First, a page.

“I guess when someone sexually assaults a minor, it’s OK now because they just don’t have to look at it."

She never told police she wouldn’t talk or did not want to pursue the case, she said. She asked her mother every day what happened with the man who molested her, but her mother never said. “I don’t think she knew either,” Potter said.

In the months and years after the assault, Potter was hospitalized for depression and removed from her mother’s custody.

“I haven’t been able to make relationships,” she said. “I had a boyfriend, but I can’t be intimate with anyone.” She’s in college now, trying to enjoy the life of a 19-year-old student, Potter said.

“I should be able to kiss someone if I want to, but I can’t because it just feels so horrible,” she said. “I don’t like people touching me.”

In January, an Horry County detective called Potter out of the blue. “I was kind of confused about what was going on, because no one called me seven, eight years ago about this, why are they calling now?”

“It was pretty painful to have to relive that,” she said. The detective called again, this time to say they could not find the suspect.

Juan Martinez-Lopez
Juan Martinez-Lopez

Police records show the new detective on the case tried to find the man, checking his old address and possible employers. The detective was able to get a warrant for Juan Martinez Lopez on Jan. 23 but was not able to locate him, according to the investigator’s notes. The Horry County Sheriff’s Office confirmed the warrant was issued. He appears to have left the country in March 2014, according to police records.

The mother, who is a self-described opioid addict and convicted felon, believes Lopez was never charged with any drug-related offenses, according to the detective’s most recent report. A thorough search through Horry County court records show Lopez, also known as Juan Carlos Martinez, was never charged with a drug crime in connection to the mother’s work as a criminal informant.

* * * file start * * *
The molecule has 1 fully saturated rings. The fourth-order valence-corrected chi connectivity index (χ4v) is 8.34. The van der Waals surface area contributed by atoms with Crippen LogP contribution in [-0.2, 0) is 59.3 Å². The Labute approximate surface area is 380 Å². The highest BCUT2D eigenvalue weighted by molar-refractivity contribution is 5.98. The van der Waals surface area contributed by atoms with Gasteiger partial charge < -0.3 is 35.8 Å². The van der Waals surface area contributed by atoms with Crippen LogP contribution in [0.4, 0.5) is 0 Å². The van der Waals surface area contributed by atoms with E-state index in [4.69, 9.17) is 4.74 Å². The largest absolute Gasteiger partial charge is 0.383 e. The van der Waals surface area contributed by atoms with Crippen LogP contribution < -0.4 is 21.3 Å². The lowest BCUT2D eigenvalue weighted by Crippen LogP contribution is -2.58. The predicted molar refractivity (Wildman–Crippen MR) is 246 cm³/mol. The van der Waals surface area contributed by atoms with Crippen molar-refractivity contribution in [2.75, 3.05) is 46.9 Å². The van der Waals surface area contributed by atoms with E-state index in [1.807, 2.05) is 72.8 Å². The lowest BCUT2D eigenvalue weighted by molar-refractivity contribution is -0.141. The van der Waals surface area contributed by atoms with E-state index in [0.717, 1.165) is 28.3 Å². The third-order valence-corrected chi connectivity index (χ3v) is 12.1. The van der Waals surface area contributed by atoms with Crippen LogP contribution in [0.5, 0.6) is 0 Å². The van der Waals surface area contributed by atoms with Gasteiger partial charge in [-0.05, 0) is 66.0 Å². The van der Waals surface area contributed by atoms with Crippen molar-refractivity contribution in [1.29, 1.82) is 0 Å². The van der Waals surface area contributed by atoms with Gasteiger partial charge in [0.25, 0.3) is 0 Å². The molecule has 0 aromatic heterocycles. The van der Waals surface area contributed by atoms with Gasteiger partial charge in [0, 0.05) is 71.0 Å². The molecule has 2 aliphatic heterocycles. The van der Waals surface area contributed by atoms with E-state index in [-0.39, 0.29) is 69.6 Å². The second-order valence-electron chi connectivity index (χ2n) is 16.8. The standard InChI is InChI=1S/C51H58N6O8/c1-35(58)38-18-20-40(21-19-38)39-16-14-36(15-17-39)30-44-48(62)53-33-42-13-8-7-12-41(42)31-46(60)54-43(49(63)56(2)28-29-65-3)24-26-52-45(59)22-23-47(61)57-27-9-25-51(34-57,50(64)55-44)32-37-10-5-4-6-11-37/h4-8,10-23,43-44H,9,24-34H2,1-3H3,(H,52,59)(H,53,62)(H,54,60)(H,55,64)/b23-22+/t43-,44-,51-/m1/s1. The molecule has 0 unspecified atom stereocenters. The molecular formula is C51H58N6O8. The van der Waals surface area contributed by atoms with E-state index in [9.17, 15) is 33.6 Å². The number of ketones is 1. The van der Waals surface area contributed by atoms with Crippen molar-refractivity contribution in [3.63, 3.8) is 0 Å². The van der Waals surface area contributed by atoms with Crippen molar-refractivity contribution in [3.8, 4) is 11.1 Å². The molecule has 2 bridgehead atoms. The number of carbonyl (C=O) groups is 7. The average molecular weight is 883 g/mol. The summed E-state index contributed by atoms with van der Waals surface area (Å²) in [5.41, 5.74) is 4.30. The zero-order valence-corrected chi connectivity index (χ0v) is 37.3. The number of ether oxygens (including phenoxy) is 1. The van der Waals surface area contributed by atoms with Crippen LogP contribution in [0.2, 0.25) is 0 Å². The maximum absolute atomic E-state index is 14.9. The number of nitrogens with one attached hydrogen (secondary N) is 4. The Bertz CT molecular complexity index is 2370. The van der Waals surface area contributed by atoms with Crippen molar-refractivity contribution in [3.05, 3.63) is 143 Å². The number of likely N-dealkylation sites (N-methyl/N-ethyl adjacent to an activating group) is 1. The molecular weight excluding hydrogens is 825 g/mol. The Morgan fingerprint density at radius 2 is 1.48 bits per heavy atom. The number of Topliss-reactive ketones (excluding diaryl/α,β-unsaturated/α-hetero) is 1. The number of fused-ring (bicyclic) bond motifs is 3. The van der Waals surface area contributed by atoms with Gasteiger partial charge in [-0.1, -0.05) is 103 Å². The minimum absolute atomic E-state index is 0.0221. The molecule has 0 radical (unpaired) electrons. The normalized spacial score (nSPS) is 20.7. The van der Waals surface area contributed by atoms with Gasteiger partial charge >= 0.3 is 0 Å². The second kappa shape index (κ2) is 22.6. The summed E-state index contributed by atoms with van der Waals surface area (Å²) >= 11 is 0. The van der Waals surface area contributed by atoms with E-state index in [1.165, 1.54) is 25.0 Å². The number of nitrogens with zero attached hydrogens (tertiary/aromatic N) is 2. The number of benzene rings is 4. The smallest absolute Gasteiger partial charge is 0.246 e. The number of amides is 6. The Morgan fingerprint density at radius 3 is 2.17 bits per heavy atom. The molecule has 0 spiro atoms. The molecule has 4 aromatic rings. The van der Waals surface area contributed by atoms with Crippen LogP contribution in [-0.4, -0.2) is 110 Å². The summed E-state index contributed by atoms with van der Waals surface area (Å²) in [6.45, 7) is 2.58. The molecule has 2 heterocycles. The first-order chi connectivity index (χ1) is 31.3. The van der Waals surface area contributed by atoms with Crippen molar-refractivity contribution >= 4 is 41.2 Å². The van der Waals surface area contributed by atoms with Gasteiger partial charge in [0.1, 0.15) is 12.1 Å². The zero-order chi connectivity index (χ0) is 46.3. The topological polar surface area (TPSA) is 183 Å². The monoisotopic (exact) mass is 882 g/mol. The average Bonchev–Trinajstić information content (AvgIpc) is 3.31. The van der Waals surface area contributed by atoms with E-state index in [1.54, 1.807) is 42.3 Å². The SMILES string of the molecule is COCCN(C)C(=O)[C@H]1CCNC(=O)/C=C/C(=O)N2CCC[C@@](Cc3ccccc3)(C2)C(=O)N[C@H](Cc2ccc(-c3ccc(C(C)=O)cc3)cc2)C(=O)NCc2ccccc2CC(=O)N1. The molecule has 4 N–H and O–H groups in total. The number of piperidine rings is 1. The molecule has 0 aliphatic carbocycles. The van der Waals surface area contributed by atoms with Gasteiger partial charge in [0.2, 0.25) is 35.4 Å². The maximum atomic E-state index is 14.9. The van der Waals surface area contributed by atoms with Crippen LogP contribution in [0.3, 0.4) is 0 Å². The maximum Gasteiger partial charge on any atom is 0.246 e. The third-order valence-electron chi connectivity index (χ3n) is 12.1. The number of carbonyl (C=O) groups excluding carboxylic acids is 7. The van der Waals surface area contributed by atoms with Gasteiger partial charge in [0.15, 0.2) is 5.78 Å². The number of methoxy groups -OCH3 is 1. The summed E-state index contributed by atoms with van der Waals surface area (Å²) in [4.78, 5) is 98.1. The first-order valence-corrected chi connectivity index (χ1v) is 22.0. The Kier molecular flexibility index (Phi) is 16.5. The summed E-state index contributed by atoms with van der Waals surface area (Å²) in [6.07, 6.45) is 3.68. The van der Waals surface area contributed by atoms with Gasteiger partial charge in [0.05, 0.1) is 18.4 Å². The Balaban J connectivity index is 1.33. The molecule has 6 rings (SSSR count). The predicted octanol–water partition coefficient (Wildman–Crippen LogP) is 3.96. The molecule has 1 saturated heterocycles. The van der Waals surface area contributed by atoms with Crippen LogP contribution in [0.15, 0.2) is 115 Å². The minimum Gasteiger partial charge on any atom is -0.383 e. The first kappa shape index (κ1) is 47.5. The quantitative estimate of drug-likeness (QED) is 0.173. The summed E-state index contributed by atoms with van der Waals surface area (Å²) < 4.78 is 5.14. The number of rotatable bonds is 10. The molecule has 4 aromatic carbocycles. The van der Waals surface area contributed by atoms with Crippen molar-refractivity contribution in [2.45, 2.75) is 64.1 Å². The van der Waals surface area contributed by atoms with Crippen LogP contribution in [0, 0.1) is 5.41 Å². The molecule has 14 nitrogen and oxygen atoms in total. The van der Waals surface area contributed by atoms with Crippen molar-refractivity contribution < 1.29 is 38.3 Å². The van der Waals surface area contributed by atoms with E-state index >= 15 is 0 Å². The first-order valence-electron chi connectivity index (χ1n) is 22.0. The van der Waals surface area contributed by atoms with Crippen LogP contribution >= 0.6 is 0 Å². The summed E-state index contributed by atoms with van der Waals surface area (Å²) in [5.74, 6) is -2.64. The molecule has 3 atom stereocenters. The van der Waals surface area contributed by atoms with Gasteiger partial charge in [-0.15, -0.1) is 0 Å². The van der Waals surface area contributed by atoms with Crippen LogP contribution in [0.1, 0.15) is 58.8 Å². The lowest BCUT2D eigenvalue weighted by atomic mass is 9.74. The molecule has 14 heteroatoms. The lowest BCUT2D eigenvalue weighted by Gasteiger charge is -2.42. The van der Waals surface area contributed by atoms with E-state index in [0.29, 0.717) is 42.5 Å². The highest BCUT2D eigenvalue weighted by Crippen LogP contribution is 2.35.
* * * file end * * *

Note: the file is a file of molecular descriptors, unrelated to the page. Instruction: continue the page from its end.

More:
Who is accountable?

The HCPD has given conflicting responses and refused to confirm the total number of reported sex crimes against children. These cases include child molestation and rape.

In December, when The Sun News first requested the information, the department said they had 3,100 cases over a five-year period. In February, a spokeswoman said the number was actually 497. A month later, 1,168 became the new figure.

Asked how many of those cases had been closed, cleared or dropped, the department provided a number it could stand behind: $23,250, the cost it wanted to charge The Sun News for what it said would be more than five months of research to provide a simple statistic.

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The Sun News reviewed dozens of cases of sex crimes against children, some of which were fully investigated at the time and others that fell through the cracks only to be taken up later by investigators.

The FBI and the State Law Enforcement Division require police departments to track certain kinds of crime, such as murder and violent robberies, but not sex crimes against children.

Todd Cox, the detective assigned to Potter’s case, has since resigned from the Horry County Police Department. He currently is awaiting trial on 16 charges, including misconduct in office for allegedly dropping and not re-assigning cases, many of them sex crimes with children.

Todd Cox mugshot.jpg
Todd Cox
Daryl Curtis Williams
Daryl Curtis Williams
Allen Large mugshot.jpg
Allen Large
Luke Green
Luke Green

Cox was indicted along with former Horry County police officers Daryl Williams, Allen Large and Luke Green. Green was indicted for allegedly having an inappropriate relationship with a confidential informant and sexual contact with a suspect during a prostitution arrest.